Susan Anderson, who works as a nurse in a Mississauga hospital where Jean volunteered for almost 25 years, says Jean’s humility and her sense of humour were an inspiration. Both women attended the same church where Jean also volunteered.
“Jean was a wonderful person. She was smart, funny and helpful,” Susan says. “She was one of those people who reminds us that you don’t have to be the biggest or the best. You just have to be good at what you do.”
At the hospital’s information desk, the diminutive volunteer was always there to help visitors, staff and other volunteers.
“She was well into her seventies but she learned computer skills and trained younger volunteers,” Susan says. Her desk work sometimes meant Jean could not keep tabs on her beloved Toronto Blue Jays. “She would call me over and ask me if I’d heard the score. She loved baseball.”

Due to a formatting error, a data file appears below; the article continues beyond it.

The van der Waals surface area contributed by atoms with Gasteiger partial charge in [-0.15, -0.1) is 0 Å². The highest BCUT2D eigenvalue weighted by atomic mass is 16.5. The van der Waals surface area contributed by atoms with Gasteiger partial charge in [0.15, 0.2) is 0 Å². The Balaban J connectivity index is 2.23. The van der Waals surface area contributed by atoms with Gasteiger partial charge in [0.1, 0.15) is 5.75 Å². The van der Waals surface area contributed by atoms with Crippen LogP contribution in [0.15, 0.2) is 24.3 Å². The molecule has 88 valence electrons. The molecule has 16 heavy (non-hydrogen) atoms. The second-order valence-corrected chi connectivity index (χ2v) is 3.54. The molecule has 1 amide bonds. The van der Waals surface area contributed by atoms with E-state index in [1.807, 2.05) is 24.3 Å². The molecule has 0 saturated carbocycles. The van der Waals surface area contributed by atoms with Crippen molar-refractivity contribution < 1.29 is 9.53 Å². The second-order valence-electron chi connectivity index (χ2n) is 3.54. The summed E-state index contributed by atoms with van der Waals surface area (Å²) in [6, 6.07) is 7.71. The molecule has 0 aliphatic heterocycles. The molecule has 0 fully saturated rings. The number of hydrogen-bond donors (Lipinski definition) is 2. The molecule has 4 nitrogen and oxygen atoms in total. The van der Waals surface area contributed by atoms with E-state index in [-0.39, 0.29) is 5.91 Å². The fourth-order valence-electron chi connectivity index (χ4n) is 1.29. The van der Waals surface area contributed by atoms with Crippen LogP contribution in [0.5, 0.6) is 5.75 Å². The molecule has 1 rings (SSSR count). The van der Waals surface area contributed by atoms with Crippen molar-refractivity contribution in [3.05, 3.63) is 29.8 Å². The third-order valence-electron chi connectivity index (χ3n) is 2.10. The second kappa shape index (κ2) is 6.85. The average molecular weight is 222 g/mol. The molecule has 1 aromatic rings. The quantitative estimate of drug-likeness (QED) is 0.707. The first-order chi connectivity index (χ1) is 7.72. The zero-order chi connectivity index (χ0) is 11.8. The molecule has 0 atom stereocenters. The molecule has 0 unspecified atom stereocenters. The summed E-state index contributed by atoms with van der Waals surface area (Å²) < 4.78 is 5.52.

“She liked to help younger people, especially girls, who were not as fortunate as we were,” her sister, Ivy recalls. “I think that is the reason she supported the young people at Covenant House.”
The two grew up in a comfortable home of eight children in a small community that would eventually be amalgamated into current-day Mississauga.
Jean, who never married, held an accounting job in the same office for 40 years. Outside of work, volunteering in her community was an important part of her life, Ivy says.